Beane hates losing more than he likes winning, he says, and it’s clear from flashbacks to his years as a player — when he walked away from a scholarship to Stanford University to play with the Mets, only to struggle with the transition to big-time baseball and eventually sputter out, with no concrete success to show for his fantastic potential — why he’s ready to leave the old system of scouting behind. When he meets Peter Brand (Jonah Hill), a Yale graduate with a degree in economics who is advising another team about what players to sign and let go, Beane wants to know what’s so special about the chubby kid in cheap suits, why he holds so much power. He scoops Brand up and brings him to Oakland, where Brand’s belief in sabermetrics — or analyzing players based on other statistics besides their batting average, such as how often they get on base — gives Beane an idea. Make up a team of misfit toys, he decides, players who have been overlooked, ignored or written off by other organizations, and give them the chance to finally do something and prove themselves. True opportunity.
To Beane and Brand, the idea is great; the numbers provided answers, specific figures of how many games the Athletics need to win to cement a postseason berth, and they’re sticking with them. To Beane’s scouts, who are used to judging players’ potential based on the prettiness of their girlfriends and the arc of their swing, it’s practically team suicide. To the Athletics’ manager, Art Howe (Philip Seymour Hoffman), it’s flat-out unintelligible; he refuses to organize the players as Beane and Brand want, affirming a yawning schism between the three. And to baseball fans, when the Athletics start off losing, it’s a slap in the face — and when they start winning, it’s a lightning bolt of validation that no one could have expected. Well, expect Beane and Brand, of course.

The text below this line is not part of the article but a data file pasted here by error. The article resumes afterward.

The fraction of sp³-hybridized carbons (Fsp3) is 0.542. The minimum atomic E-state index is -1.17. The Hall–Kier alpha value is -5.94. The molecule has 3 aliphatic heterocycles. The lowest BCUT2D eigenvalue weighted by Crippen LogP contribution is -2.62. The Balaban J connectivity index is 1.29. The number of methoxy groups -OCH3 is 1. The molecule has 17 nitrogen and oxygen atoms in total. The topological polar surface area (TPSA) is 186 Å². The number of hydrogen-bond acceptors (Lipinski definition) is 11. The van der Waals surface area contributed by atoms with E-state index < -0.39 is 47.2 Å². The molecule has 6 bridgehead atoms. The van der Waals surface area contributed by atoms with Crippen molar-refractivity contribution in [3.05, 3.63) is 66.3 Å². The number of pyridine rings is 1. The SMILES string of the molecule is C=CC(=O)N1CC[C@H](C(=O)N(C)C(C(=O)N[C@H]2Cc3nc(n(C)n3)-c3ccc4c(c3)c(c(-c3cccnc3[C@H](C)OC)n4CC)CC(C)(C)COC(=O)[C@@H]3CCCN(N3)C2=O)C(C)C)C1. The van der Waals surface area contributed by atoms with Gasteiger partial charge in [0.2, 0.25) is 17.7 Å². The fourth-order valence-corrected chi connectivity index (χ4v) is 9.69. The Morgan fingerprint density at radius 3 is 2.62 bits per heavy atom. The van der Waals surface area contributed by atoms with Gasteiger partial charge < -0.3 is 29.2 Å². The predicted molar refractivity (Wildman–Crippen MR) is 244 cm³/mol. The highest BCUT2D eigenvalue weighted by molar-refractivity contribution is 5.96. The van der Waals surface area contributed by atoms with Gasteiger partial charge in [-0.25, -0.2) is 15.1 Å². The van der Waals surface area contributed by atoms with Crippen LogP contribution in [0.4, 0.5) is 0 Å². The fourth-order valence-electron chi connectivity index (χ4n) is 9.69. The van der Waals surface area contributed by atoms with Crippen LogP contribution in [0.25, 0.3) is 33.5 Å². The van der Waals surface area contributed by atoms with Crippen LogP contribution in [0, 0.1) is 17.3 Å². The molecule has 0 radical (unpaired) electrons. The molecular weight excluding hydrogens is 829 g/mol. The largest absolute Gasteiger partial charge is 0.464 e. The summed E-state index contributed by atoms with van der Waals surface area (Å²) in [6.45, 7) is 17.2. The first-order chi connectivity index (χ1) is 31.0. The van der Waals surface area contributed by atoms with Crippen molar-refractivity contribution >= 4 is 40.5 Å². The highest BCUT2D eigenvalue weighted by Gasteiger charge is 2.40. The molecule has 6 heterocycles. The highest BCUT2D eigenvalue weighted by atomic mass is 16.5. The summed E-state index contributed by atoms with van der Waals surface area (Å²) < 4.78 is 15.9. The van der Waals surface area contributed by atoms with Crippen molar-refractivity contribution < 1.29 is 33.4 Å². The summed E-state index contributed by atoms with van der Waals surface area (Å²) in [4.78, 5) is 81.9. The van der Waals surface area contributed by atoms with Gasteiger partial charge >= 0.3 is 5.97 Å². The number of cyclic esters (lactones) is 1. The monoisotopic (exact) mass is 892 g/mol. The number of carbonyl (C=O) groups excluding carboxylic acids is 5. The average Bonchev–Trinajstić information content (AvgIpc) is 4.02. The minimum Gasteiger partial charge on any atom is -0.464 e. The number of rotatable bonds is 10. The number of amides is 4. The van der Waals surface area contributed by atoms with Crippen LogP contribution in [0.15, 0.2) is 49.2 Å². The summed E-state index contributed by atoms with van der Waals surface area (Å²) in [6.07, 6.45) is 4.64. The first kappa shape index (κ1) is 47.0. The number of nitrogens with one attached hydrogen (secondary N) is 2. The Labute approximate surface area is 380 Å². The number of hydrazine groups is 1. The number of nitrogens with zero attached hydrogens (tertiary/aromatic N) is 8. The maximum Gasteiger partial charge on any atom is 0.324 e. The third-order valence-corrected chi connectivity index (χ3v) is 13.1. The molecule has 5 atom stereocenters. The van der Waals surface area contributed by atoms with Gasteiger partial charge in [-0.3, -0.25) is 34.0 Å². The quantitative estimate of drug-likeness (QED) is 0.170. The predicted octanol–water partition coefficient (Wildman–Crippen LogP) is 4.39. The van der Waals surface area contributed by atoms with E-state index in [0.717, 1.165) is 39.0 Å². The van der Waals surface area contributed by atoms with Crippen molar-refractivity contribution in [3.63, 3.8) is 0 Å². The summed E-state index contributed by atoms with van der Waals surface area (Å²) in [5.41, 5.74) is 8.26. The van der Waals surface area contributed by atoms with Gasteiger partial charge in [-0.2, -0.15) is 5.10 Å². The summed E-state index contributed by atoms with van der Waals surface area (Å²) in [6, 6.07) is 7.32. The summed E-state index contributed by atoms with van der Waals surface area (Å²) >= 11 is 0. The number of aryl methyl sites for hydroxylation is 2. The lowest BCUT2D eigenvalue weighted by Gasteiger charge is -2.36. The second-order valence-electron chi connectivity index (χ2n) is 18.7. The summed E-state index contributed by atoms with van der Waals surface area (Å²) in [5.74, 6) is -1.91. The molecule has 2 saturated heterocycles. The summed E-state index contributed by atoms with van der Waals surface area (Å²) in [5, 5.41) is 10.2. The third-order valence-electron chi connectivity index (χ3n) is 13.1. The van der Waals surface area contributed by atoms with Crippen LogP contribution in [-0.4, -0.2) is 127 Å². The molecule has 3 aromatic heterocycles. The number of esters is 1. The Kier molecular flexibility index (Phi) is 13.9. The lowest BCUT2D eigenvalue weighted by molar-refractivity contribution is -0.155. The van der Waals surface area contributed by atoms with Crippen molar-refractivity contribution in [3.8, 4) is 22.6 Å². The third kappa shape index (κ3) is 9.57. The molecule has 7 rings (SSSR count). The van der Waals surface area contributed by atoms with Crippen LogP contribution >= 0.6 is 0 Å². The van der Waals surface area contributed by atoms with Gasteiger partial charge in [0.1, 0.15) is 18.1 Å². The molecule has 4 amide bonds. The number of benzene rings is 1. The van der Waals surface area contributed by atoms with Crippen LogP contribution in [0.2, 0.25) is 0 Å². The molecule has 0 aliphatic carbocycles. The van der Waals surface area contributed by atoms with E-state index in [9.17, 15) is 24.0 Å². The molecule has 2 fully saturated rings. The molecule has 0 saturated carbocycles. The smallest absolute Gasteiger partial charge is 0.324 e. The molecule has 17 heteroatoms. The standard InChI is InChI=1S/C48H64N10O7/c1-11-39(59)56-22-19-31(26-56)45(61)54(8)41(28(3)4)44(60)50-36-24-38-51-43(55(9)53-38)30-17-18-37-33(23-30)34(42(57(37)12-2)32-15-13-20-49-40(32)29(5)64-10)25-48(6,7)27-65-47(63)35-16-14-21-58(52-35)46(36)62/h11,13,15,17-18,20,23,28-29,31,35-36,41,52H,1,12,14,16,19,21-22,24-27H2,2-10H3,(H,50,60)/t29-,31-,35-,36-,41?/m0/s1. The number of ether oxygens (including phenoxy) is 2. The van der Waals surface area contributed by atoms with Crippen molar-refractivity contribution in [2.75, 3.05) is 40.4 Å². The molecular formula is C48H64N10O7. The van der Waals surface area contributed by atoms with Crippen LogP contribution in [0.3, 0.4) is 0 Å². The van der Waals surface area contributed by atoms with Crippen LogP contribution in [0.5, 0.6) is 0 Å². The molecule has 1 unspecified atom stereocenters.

“Moneyball” is based on things that really happened, so when director Bennett Miller and screenwriters Steven Zaillian (who wrote “Schindler’s List” and “Gangs of New York”) and Aaron Sorkin (who wrote “The Social Network”) stick to the story, it’s a testament to how good the reality is that there’s not much obvious tweaking. The biggest difference is the character of Brand, who didn’t exist but is based on Paul DePodesta, Beane’s real-life former assistant general manager who is now vice president of development and scouting for the New York Mets.
Nevertheless, Hill is spot-on fantastic, crafting a mostly expressionless guy based in a reality created by numbers who still sleeps under a poster of Plato and goes to every Athletics game, every one, to look over his crazy experiment with a tightly wound sense of pride — and of what’s at stake. Hill is usually a goofy miscreant in his films, like “Get Him to the Greek,” but his ability to temper that absurdity is the key here: In scenes with Pitt, where the two are frantically making calls to other teams to cement player switches, he’s an even-keeled force; when he shows emotion, it matters.
But no one matters more in “Moneyball” than Pitt, who brings slightly modified versions of his “Inglourious Basterds” drawl and his “The Tree of Life” authoritarianism to his version of Beane. He believes he’s so jinxed that he refuses to watch the games in the stadium, but he’s simultaneously a loving father to his daughter from a failed marriage, who worries openly for her father’s job when things with the team don’t seem to be going right. He coaches Brand; he spars with dissenters; he is honest with players who maybe never have been treated with such truth; he’s both open about his vices (chewing tobacco) and private about his fears (seen when he aimlessly drives around in his pickup truck, trying to grapple with the gravity of his experiment). Beane is a flawed man — more than a little bit desperate — but Pitt infuses him with a collectedness that both belies Pitt’s acting mastery and suggests how, in real life, Beane must eventually have earned confidence from others involved in the game. He just must have.
And “Moneyball” gets its approval and confidence from us, too, even if you’re not a baseball fan or fractions freak you out. Sometimes, it’s more than a game — and “Moneyball” exquisitely proves how that old adage can wondrously, unbelievably come true.